Royal Cromer

Old Tom Morris, JH Taylor, James Braid, Donald Steel
JH Taylor designed cliff-top downland with aspects of parkland. Lighthouse holes outstanding.
North east Norfolk coast. NR27 0JH
Jonathan Moore
01263 512884
Green Keeper
Mark Heveran
Access Policy:
Visitors welcome
Dog Policy:
No dogs
Open Meetings:
Fees in 1960s
Fees today
£65 - 2018


Of the 78 original members (twelve were ladies) only 35 were Cromer residents, with plenty of the others coming from aristocratic families. The Prince of Wales was happy to give his royal patronage in 1888, even before the Club had been legally founded, as the land was owned by the Prince’s friend Lord Suffield.

The north Norfolk coast was being opened up to tourism by the building of railways and Henry Broadhurst MP recognised the hilly and sandy terrain around the lighthouse as being ideal for golf.

He set-out the original nine holes assisted by George Fernie, the pro at the Great Yarmouth and Caister club.
One A.C. Jarvis had the illustrious honour of being the first golfer to complete the nine holes twice with a score under 100. Subsequently he was listed as a scratch golfer.

The sixth hole with cliff. Click to enlarge

It is interesting to note that much scientific work has been done on the erosion of the nearby cliffs. As in many other fields, the experts may differ but the club website says it is now widely held that, owing to the unusual and complex geology of this coast, ground water within the cliffs is a major factor in causing frequent land-slips. Following a large slip which carried away part of the then 17th fairway in 1962 there have been fortunately few land slips in more recent times, though the cliff along the sixth hole does suffer periodically.

The British Ladies Championship was held here in 1905 but something must have gone wrong in relationships as in 1909 saw the committee vote against the staging of the English Amateur Championship at Royal Cromer, if it were to be managed by a committee from the Royal & Ancient Golf Club of St. Andrews!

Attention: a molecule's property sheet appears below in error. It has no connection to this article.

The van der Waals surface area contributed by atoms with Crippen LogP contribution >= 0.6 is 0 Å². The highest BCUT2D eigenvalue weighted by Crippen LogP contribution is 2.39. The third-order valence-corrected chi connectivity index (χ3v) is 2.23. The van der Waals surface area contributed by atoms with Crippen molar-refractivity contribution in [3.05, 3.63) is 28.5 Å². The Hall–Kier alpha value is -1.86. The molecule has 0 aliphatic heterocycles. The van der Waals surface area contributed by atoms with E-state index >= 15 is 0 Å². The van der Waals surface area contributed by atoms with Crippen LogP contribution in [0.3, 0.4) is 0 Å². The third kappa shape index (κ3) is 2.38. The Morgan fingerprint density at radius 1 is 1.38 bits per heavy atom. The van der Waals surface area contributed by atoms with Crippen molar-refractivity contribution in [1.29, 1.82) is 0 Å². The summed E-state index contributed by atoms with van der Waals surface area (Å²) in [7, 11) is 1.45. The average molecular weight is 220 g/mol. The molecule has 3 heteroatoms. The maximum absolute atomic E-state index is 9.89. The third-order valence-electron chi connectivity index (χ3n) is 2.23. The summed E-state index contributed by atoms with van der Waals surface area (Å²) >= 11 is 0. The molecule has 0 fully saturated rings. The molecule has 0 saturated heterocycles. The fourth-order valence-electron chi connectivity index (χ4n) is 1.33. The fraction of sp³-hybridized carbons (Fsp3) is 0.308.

I am told In 1906 the Club, to the intense disgust of all concerned, received a demand for payment of income tax in the sum of £2. However, strong letters to the Inspector of Taxes from some influential members caused the demand to be withdrawn. Ah! Happy days!

JH Taylor, Harry Vardon and James Braid sitting.

Old Tom Morris from St Andrews was asked for his advice as was Harry Colt but it was JH Taylor, a member of the Great Triumvirate with James Braid and Harry Vardon who dominated professional golf in the Edwardian era, who designed the new 18 hole course that opened in 1913. James Braid was to do some re-bunkering with two new greens in the 1920s.

An artisans club was formed in 1921 but was absorbed into the main club in 1979 around the time when the Club bought the land from Hon. Doris Harbord, grand-daughter of Lord Suffield.

The eigth green

The fiftieth anniversary in 1938 was commemorated with a tournament that included Frank Pennink, Cyril Tolley, RH Oppenheimer, ‘Laddie’ Lucas (who also attended the centenary event in 1988), Henry Longhurst, along with the third Lord Suffield as President of the Club.

There has been a member of the Clements family on the grenkeeping team from the very beginning and George was head greenkeeper from 1924 until he retired in 1978.